NCES What's New
Trends in High School Dropout and Completion Rates
This report draws on an array of nationally representative surveys and administrative datasets to present statistics on high school dropout and completion rates. The report includes estimates of the percentage of students who drop out in a given 12-month period (event dropout rates), the percentage of youth who are high school dropouts (status dropout rates), and the percentage of youth who hold high school credentials (status completion rates).
Digest of Education Statistics, 2016
The 52nd in a series of publications initiated in 1962, the Digest’s purpose is to provide a compilation of statistical information covering the broad field of education from prekindergarten through graduate school.
NHES:2016 Data File User's Manual and Data Files now available.
The 2016 National Household Education Surveys Program (NHES:2016) Data File User’s Manual and data files are now available. They include data from the Early Childhood Program Participation survey, the Parent and Family Involvement in Education survey, and the Adult Training and Education Survey.
Education and Employment Outcomes Among Students Whose Parents Never Attended College
A new report from NCES examines high school success, postsecondary enrollment, degree completion, graduate school enrollment, and employment outcomes of students whose parents had not attended college. Outcomes for these students are compared to those of their peers whose parents attended or completed college. This report uses data from the Education Longitudinal Study of 2002 (ELS:2002), the 2004/09 Beginning Postsecondary Students Longitudinal Study (BPS:04/09), and the 2008/12 Baccalaureate and Beyond Longitudinal Study (B&B:08/12).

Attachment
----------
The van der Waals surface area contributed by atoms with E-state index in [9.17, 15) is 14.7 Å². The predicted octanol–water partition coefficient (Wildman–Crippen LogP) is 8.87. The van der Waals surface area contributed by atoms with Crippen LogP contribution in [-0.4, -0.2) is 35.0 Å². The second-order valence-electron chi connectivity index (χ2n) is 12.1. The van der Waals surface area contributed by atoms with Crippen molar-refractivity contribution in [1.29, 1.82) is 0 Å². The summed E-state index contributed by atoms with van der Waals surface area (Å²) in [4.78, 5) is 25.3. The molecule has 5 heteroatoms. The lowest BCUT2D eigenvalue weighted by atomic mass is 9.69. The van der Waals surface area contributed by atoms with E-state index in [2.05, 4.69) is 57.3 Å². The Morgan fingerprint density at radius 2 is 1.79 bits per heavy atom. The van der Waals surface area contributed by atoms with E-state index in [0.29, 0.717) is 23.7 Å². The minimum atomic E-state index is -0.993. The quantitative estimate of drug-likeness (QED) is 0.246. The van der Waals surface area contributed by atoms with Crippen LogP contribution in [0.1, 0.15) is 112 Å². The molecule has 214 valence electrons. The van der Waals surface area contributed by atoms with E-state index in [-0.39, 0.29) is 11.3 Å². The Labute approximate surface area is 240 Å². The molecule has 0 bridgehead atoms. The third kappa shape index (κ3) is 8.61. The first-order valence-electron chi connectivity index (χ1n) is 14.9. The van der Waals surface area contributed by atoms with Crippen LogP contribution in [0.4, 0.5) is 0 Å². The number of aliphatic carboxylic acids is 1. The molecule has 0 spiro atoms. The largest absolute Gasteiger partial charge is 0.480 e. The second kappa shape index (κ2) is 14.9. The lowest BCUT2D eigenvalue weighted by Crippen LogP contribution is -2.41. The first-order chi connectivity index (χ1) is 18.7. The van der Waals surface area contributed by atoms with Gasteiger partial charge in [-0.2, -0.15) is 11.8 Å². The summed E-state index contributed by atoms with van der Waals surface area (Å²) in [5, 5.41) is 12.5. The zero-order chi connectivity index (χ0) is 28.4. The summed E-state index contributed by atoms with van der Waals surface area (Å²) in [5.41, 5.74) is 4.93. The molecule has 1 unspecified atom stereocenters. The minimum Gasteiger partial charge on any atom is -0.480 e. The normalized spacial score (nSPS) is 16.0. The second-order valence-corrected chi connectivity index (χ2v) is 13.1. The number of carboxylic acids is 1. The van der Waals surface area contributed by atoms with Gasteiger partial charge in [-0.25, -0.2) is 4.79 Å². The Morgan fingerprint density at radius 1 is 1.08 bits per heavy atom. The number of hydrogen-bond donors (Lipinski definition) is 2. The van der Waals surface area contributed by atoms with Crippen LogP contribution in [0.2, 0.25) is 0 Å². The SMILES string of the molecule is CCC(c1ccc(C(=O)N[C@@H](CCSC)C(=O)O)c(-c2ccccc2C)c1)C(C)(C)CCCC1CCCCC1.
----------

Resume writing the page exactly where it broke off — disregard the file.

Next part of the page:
High School Longitudinal Study of 2009 (HSLS:09) Second Follow-Up:A First Look at Fall 2009 Ninth-Graders in 2016
This publication provides descriptive findings from the High School Longitudinal Study of 2009 (HSLS:09) Second Follow-up. HSLS:09 follows a nationally representative sample of students who were ninth-graders in fall 2009 from the beginning of high school into higher education and the workforce. The second follow-up was conducted from March 2016 through January 2017, approximately 3 years after high school graduation for most of the cohort. The data collected allow researchers to examine an array of young-adulthood outcomes among fall 2009 ninth-graders, including delayed high school completion, postsecondary enrollment, early postsecondary persistence and attainment, labor market experiences, family formation, and family financial support.
First Look report presents findings from the 2015-16 National Postsecondary Student Aid Study (NPSAS:16)
A new First Look publication released by NCES describes the percentages of students receiving various types of financial aid and average amounts received, by type of institution attended, attendance pattern, dependency status, and income level. For example, in the 2015–16 academic year, 72 percent of all undergraduate students received some type of financial aid (including student loans). For those who received any aid, the total average amount was $12,300. For more findings, see the full report.
High School Students Rely on Family and Themselves When Thinking About College and Careers
A new Statistics in Brief report finds that high school students most often report that their main influences when making decisions about college and careers are their family and themselves. School staff (teachers and counselors) were less often rated as the main influence.
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